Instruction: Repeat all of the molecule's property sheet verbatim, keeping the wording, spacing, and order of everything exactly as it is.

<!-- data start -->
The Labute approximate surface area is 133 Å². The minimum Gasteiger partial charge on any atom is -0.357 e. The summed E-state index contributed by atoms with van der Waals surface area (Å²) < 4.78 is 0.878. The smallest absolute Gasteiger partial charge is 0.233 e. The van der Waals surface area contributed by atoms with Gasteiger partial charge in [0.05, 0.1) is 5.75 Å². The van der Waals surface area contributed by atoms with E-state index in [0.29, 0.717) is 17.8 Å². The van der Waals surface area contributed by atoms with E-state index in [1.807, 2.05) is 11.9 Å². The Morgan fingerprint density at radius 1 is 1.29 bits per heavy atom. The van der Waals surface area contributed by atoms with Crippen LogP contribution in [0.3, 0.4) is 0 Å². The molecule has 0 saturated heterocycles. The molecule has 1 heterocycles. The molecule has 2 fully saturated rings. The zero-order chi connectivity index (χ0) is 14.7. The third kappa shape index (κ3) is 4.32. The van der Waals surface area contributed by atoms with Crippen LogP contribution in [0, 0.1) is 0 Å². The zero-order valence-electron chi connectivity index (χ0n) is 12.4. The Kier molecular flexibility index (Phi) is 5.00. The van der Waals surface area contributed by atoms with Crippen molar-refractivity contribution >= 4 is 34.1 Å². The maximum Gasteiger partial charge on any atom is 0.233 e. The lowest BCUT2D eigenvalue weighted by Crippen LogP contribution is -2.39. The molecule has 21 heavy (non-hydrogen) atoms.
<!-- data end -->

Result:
The Labute approximate surface area is 133 Å². The minimum Gasteiger partial charge on any atom is -0.357 e. The summed E-state index contributed by atoms with van der Waals surface area (Å²) < 4.78 is 0.878. The smallest absolute Gasteiger partial charge is 0.233 e. The van der Waals surface area contributed by atoms with Gasteiger partial charge in [0.05, 0.1) is 5.75 Å². The van der Waals surface area contributed by atoms with E-state index in [0.29, 0.717) is 17.8 Å². The van der Waals surface area contributed by atoms with E-state index in [1.807, 2.05) is 11.9 Å². The Morgan fingerprint density at radius 1 is 1.29 bits per heavy atom. The van der Waals surface area contributed by atoms with Crippen LogP contribution in [0.3, 0.4) is 0 Å². The molecule has 0 saturated heterocycles. The molecule has 1 heterocycles. The molecule has 2 fully saturated rings. The zero-order chi connectivity index (χ0) is 14.7. The third kappa shape index (κ3) is 4.32. The van der Waals surface area contributed by atoms with Crippen LogP contribution in [0, 0.1) is 0 Å². The zero-order valence-electron chi connectivity index (χ0n) is 12.4. The Kier molecular flexibility index (Phi) is 5.00. The van der Waals surface area contributed by atoms with Crippen molar-refractivity contribution >= 4 is 34.1 Å². The maximum Gasteiger partial charge on any atom is 0.233 e. The lowest BCUT2D eigenvalue weighted by Crippen LogP contribution is -2.39. The molecule has 21 heavy (non-hydrogen) atoms.